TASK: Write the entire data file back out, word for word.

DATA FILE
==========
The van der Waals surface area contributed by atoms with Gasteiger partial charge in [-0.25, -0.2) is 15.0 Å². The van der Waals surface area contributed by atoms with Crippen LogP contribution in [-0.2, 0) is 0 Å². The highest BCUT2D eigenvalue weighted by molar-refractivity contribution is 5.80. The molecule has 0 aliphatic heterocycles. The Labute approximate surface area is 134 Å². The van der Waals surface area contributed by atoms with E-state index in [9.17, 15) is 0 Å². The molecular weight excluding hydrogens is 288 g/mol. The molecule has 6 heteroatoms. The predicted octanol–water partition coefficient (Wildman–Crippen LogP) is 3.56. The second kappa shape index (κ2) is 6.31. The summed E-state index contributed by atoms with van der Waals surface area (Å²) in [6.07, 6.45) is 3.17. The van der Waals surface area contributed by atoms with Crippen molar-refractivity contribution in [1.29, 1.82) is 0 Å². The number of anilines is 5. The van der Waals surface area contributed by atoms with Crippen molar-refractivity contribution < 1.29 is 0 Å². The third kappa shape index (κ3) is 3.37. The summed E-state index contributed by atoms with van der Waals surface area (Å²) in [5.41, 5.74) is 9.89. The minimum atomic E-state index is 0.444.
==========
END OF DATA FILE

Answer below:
The van der Waals surface area contributed by atoms with Gasteiger partial charge in [-0.25, -0.2) is 15.0 Å². The van der Waals surface area contributed by atoms with Crippen LogP contribution in [-0.2, 0) is 0 Å². The highest BCUT2D eigenvalue weighted by molar-refractivity contribution is 5.80. The molecule has 0 aliphatic heterocycles. The Labute approximate surface area is 134 Å². The van der Waals surface area contributed by atoms with E-state index in [9.17, 15) is 0 Å². The molecular weight excluding hydrogens is 288 g/mol. The molecule has 6 heteroatoms. The predicted octanol–water partition coefficient (Wildman–Crippen LogP) is 3.56. The second kappa shape index (κ2) is 6.31. The summed E-state index contributed by atoms with van der Waals surface area (Å²) in [6.07, 6.45) is 3.17. The van der Waals surface area contributed by atoms with Crippen molar-refractivity contribution in [1.29, 1.82) is 0 Å². The number of anilines is 5. The van der Waals surface area contributed by atoms with Crippen molar-refractivity contribution < 1.29 is 0 Å². The third kappa shape index (κ3) is 3.37. The summed E-state index contributed by atoms with van der Waals surface area (Å²) in [5.41, 5.74) is 9.89. The minimum atomic E-state index is 0.444.